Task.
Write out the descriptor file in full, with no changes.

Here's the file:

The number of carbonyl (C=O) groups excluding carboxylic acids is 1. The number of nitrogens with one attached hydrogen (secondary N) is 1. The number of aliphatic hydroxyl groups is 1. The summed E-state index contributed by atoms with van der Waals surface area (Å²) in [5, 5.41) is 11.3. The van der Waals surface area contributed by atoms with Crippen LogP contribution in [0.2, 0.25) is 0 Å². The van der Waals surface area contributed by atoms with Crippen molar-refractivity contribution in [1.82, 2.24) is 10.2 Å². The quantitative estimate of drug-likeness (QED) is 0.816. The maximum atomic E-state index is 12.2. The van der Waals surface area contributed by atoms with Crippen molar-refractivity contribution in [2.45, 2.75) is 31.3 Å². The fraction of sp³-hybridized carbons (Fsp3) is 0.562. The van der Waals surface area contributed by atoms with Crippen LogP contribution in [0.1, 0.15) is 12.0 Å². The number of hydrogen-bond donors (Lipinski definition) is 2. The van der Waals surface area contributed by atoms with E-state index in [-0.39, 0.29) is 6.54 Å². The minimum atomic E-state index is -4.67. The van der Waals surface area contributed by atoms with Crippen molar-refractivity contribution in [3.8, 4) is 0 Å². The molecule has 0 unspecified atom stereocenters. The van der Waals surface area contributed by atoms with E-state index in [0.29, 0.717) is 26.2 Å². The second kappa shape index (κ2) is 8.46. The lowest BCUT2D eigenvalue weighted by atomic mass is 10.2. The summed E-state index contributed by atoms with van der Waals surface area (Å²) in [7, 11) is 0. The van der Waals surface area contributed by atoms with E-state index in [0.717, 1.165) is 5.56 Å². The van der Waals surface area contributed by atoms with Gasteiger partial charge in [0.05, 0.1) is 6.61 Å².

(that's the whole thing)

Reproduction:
The number of carbonyl (C=O) groups excluding carboxylic acids is 1. The number of nitrogens with one attached hydrogen (secondary N) is 1. The number of aliphatic hydroxyl groups is 1. The summed E-state index contributed by atoms with van der Waals surface area (Å²) in [5, 5.41) is 11.3. The van der Waals surface area contributed by atoms with Crippen LogP contribution in [0.2, 0.25) is 0 Å². The van der Waals surface area contributed by atoms with Crippen molar-refractivity contribution in [1.82, 2.24) is 10.2 Å². The quantitative estimate of drug-likeness (QED) is 0.816. The maximum atomic E-state index is 12.2. The van der Waals surface area contributed by atoms with Crippen molar-refractivity contribution in [2.45, 2.75) is 31.3 Å². The fraction of sp³-hybridized carbons (Fsp3) is 0.562. The van der Waals surface area contributed by atoms with Crippen LogP contribution in [0.1, 0.15) is 12.0 Å². The number of hydrogen-bond donors (Lipinski definition) is 2. The van der Waals surface area contributed by atoms with E-state index in [-0.39, 0.29) is 6.54 Å². The minimum atomic E-state index is -4.67. The van der Waals surface area contributed by atoms with Crippen molar-refractivity contribution in [3.8, 4) is 0 Å². The molecule has 0 unspecified atom stereocenters. The van der Waals surface area contributed by atoms with E-state index in [0.29, 0.717) is 26.2 Å². The second kappa shape index (κ2) is 8.46. The lowest BCUT2D eigenvalue weighted by atomic mass is 10.2. The summed E-state index contributed by atoms with van der Waals surface area (Å²) in [7, 11) is 0. The van der Waals surface area contributed by atoms with E-state index in [0.717, 1.165) is 5.56 Å². The van der Waals surface area contributed by atoms with Gasteiger partial charge in [0.05, 0.1) is 6.61 Å².